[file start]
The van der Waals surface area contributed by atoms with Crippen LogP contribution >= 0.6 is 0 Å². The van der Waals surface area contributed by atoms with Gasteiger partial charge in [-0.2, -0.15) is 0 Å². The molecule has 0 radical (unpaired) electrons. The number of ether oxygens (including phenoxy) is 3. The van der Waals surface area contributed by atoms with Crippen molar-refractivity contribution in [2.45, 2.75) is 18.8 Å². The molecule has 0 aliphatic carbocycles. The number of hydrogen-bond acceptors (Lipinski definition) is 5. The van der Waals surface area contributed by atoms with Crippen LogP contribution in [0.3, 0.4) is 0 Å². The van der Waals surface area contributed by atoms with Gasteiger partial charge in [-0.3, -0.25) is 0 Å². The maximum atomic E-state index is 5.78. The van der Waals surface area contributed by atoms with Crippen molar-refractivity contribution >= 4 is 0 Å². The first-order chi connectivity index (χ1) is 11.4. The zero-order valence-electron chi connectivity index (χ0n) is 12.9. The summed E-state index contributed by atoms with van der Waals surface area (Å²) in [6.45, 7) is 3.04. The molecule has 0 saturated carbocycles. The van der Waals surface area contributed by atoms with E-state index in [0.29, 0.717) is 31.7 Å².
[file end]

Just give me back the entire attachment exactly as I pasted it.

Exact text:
The van der Waals surface area contributed by atoms with Crippen LogP contribution >= 0.6 is 0 Å². The van der Waals surface area contributed by atoms with Gasteiger partial charge in [-0.2, -0.15) is 0 Å². The molecule has 0 radical (unpaired) electrons. The number of ether oxygens (including phenoxy) is 3. The van der Waals surface area contributed by atoms with Crippen molar-refractivity contribution in [2.45, 2.75) is 18.8 Å². The molecule has 0 aliphatic carbocycles. The number of hydrogen-bond acceptors (Lipinski definition) is 5. The van der Waals surface area contributed by atoms with Crippen LogP contribution in [0.3, 0.4) is 0 Å². The van der Waals surface area contributed by atoms with Gasteiger partial charge in [-0.3, -0.25) is 0 Å². The maximum atomic E-state index is 5.78. The van der Waals surface area contributed by atoms with Crippen molar-refractivity contribution >= 4 is 0 Å². The first-order chi connectivity index (χ1) is 11.4. The zero-order valence-electron chi connectivity index (χ0n) is 12.9. The summed E-state index contributed by atoms with van der Waals surface area (Å²) in [6.45, 7) is 3.04. The molecule has 0 saturated carbocycles. The van der Waals surface area contributed by atoms with E-state index in [0.29, 0.717) is 31.7 Å².